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Redundant only if position no longer exists

An employer is entitled to manage its business as it sees fit. This may often lead to restructuring and positions held by an employee being changed or refocused. However, as the Employment Tribunal pointed out in a recent case, such a change or refocus does not necessarily mean that position held by the employee is redundant.

The Department for Courts employed David Cross as a Bailiff. This was a statutory position, and primarily involved Mr Cross enforcing fines.

The Department decided that it was necessary to change the way in which it enforced fines. The Courts were imposing more fines and the number of unpaid fines was growing at an alarming rate. The Department decided to refocus the duties of its Bailiffs so that, instead of enforcing fines, there was a greater emphasis on negotiating payment arrangements with offenders/debtors at an early stage.

The Department considered that this change in emphasis meant that the work required to be performed was substantially different to that performed by its Bailiffs, and was therefore a new position. It called the new positions "Collection Officer".

The Department declared Mr Cross and other Bailiffs to be redundant and invited them to apply to become a Collection Officer. Mr Cross applied, but was unsuccessful. He was later dismissed for redundancy.

Mr Cross took a personal grievance to the Employment Tribunal. He claimed, amongst other things, that the position of Collection Officer was essentially the same as that of Bailiff, and that the only difference was a change in emphasis or focus in respect of the duties to be carried out. The Department was therefore not justified in dismissing him for redundancy.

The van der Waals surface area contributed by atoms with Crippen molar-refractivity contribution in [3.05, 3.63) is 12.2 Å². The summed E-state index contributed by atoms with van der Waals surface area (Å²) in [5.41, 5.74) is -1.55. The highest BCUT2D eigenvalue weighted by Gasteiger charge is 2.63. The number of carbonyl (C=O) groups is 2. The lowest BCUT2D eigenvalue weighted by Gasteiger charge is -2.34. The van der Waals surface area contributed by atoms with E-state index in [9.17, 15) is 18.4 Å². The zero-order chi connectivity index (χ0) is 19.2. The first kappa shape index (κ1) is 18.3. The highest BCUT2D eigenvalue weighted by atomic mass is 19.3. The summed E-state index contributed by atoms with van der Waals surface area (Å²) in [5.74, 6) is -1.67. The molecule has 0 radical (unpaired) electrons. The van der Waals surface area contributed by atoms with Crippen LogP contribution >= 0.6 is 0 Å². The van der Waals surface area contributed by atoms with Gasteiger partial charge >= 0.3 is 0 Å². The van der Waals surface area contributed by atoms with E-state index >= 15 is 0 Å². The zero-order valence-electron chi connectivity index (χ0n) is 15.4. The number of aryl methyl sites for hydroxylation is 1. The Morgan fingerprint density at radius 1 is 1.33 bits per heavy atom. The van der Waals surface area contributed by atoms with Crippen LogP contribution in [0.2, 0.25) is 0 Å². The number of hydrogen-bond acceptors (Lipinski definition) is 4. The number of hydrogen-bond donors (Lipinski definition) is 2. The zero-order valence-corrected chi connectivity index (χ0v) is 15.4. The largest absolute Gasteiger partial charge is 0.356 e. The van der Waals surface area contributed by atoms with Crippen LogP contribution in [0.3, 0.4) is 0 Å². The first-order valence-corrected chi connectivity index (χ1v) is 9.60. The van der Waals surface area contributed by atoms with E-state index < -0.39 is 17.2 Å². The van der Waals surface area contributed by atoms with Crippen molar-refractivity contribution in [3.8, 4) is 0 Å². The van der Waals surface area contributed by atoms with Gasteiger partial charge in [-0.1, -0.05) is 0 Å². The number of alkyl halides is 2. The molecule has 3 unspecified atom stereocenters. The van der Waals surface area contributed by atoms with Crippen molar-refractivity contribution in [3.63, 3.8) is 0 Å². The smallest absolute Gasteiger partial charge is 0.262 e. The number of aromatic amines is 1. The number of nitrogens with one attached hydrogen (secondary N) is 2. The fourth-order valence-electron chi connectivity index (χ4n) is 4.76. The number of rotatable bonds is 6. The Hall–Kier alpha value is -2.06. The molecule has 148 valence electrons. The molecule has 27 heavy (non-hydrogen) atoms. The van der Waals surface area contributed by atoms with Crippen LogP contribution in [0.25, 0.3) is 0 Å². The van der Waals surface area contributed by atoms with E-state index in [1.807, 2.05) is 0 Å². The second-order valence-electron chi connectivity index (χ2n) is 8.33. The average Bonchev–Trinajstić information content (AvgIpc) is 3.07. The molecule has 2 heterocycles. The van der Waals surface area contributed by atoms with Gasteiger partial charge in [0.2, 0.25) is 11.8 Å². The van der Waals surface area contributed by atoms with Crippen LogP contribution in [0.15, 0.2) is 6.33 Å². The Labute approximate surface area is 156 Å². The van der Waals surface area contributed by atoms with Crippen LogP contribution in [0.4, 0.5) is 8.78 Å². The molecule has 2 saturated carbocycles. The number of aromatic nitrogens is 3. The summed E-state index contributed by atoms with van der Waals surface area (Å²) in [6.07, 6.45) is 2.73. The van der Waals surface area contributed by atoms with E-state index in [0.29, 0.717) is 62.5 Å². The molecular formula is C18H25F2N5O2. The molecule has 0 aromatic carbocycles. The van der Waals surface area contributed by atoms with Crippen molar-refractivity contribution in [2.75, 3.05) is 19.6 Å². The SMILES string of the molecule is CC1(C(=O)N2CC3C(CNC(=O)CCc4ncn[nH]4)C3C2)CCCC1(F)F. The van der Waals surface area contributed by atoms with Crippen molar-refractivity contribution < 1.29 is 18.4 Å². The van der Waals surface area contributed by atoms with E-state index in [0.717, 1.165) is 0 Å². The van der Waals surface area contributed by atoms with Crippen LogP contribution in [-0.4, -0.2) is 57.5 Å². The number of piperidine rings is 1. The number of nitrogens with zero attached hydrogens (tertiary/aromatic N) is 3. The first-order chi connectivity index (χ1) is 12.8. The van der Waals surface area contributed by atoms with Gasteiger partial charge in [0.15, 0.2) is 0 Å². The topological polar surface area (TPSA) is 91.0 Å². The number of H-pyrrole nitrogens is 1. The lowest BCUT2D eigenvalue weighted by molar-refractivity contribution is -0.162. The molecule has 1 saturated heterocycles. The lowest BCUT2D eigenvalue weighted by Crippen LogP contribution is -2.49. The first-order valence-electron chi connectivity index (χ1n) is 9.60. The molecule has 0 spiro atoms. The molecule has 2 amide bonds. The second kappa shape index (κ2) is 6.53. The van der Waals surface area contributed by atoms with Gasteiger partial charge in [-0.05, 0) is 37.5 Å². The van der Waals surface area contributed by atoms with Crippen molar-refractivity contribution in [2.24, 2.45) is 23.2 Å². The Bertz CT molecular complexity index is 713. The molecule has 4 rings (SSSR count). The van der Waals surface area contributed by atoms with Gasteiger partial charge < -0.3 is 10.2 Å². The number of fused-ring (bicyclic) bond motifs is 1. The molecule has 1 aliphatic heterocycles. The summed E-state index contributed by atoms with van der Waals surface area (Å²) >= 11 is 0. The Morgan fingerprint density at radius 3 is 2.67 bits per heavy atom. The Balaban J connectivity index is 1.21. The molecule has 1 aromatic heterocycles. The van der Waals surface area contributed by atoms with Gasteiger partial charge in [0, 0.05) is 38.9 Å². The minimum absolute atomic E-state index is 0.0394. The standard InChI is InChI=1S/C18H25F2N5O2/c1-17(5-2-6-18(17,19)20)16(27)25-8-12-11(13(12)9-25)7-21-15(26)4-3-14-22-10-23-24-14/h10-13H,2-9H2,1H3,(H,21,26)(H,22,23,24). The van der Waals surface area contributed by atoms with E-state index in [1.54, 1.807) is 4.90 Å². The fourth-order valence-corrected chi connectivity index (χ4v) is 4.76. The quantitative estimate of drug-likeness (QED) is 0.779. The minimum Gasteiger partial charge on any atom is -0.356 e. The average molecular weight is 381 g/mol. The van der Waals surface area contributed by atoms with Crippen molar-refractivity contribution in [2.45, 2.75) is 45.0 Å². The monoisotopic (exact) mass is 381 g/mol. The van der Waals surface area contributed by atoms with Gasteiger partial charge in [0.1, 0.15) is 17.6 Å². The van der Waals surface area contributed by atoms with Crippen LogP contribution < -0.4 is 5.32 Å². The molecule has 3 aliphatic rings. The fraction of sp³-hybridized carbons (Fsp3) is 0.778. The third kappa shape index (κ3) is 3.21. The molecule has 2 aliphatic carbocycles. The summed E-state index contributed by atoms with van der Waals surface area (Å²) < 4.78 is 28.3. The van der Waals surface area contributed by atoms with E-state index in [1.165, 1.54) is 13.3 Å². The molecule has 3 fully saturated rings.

The Tribunal heard evidence that Collections Officers were sworn as Bailiffs and were still required to carry out the powers and functions of Bailiffs. The only differences between the two positions related to the change in emphasis from enforcing fines to negotiating payment arrangements, and changes to remuneration, hours of work, and the operation of particular systems.

The Tribunal held that the position of Collections Officer was substantially the same as that of Bailiff.

"There is no doubt in my mind that the change of emphasis in the position to one of negotiating payment arrangement is different to enforcement. However, I do not consider the objective or purpose of the position to be different. In other words, the job is still the collection of fines. This work is still required to be done. The change in emphasis may well require enhanced or different skills on the part of the Department's employees but this alone does not mean that the position is superfluous" the Tribunal said.

The Tribunal went on to hold that Mr Cross' redundancy was not genuine, and he was therefore unjustifiably dismissed. It awarded him $16,300 for lost wages plus $12,000 compensation for humiliation and distress.

The question whether or not an employee's duties/position is redundant depends on how substantial any changes made to the duties/position are. This is a matter of fact and degree and requires an objective assessment of the two positions. As this case shows, employers who are considering such changes are well advised to seek legal advice before making them and implementing any redundancies.

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